Fri Dec 12th, 2014
The Southern Ute Drum
For years, the Southern Ute Tribe has gone far and beyond in building a healthier community for its members. A new dental and optometry building was only the start. With the addition of newer staff and department directors, the Southern Ute Health Department’s vision of providing top quality care for tribal members is set for a bright future.
The Southern Ute Health Department gathered with affiliates from the Connect for Health Colorado Organization and the Colorado Department of Public Health on Monday, Dec. 8 to address updates happening within the Southern Ute Indian Reservation. Ernest House Jr. from the Colorado Commission of Indian Affairs was also present.
“We are bringing out the awareness of what the Tribe has done,” said Lola Osawe, Tribal Health Director. “From injury prevention to diabetes programs, we have some of the best programs I’ve seen. We’re continuing to build trust between patients and care providers. There is a lot of activity going on across the department and we want Tribal members to be aware.”
The Southern Ute Health Department went on with their introduction to newer services. Patients now have access to a dialysis van, which will be used to transfer patients to clinics inside and outside the Southern Ute Indian Reservation. It will be configured with high quality equipment while providing comfort for elders and dialysis patients. Patient pick-ups can be scheduled through the Southern Ute Health Center by contacting LuRhea Ramone.
The Health Department included the recognition of homemaker services that are offered to tribal elders.
“We have helped 81 elders,” she said. “Our elder homemaker services focuses on lending elders an extra hand with housework, including cooking and cleaning. We want to ensure our elders have their flu shots, and we also do food checks if they are diabetic. We have a census of our elders and do house visits to see if they want any additional help. If they’re not interested, then we respect that as well.”
Behavioral health was an important topic, focusing on outreach programs and suicide prevention. Studies have shown that poverty, unemployment, domestic violence, sexual assault, alcoholism and drug addiction are key factors in suicide with young American Indians. The growing number of suicide in American Indian reservations has reached to toxic proportions, more than three times the national average with up to 10 occurrences on a number of reservations.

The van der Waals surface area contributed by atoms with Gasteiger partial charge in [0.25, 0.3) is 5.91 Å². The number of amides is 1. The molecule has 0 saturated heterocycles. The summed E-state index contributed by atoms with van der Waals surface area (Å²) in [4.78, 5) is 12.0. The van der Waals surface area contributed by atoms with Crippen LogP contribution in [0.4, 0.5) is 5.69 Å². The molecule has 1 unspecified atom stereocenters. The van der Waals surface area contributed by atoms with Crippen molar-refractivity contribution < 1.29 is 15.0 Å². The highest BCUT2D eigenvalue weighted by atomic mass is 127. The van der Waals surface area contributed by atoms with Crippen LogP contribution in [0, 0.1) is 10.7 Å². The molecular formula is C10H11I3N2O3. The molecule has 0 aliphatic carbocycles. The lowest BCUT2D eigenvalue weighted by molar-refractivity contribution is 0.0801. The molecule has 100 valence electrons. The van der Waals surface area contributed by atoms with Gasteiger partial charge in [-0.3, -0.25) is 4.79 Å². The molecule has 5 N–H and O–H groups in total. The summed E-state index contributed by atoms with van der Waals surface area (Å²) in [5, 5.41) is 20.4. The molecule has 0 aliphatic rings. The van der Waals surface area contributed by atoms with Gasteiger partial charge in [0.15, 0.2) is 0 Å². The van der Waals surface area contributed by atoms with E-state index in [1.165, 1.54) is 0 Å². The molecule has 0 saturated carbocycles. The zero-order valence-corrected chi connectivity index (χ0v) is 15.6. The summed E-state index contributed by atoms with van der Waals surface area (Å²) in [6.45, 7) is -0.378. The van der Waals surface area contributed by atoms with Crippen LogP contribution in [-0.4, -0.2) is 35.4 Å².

“Behavioral Health Services provides primary care for our patients,” Osawe said. “We have a psychiatrist and psychologist who reach out to patients who feel like they’re struggling. There’s no argument that there’s plenty that needs to be done with substance abuse, family therapy, and coping skills. There are a lot of people who wait until things get really bad before they seek help. Families must understand that we have resources in place … the first thing to do is prevent. There’s so many ways in dealing with life challenges and people shouldn’t be afraid to say they need help.”
According to statistics, behavioral health can be affected with diabetes and obesity, which is the number one health concern within the American Indian population.
The percentage of type 2 diabetes with American Indians over the age of 19 is 12.2% and continues to rapidly increase. Diabetes can obstruct blood circulation and weaken small vessels in the brain. This can cause tissue damage and affect mental functions, which can eventually lead to depression and anxiety. Potentially, diabetics could develop serious conditions like dementia, Alzheimer’s, or stroke.
“[The Health Department] will continue to focus on physical health, spiritual health, and mental health,” Osawe concluded. “If you’re hurting in any of these places, then we are here to provide that aid. The Tribe is far ahead than other tribes in providing this network of care. We want to continue with building trust for our patients and do what we can to prevent.”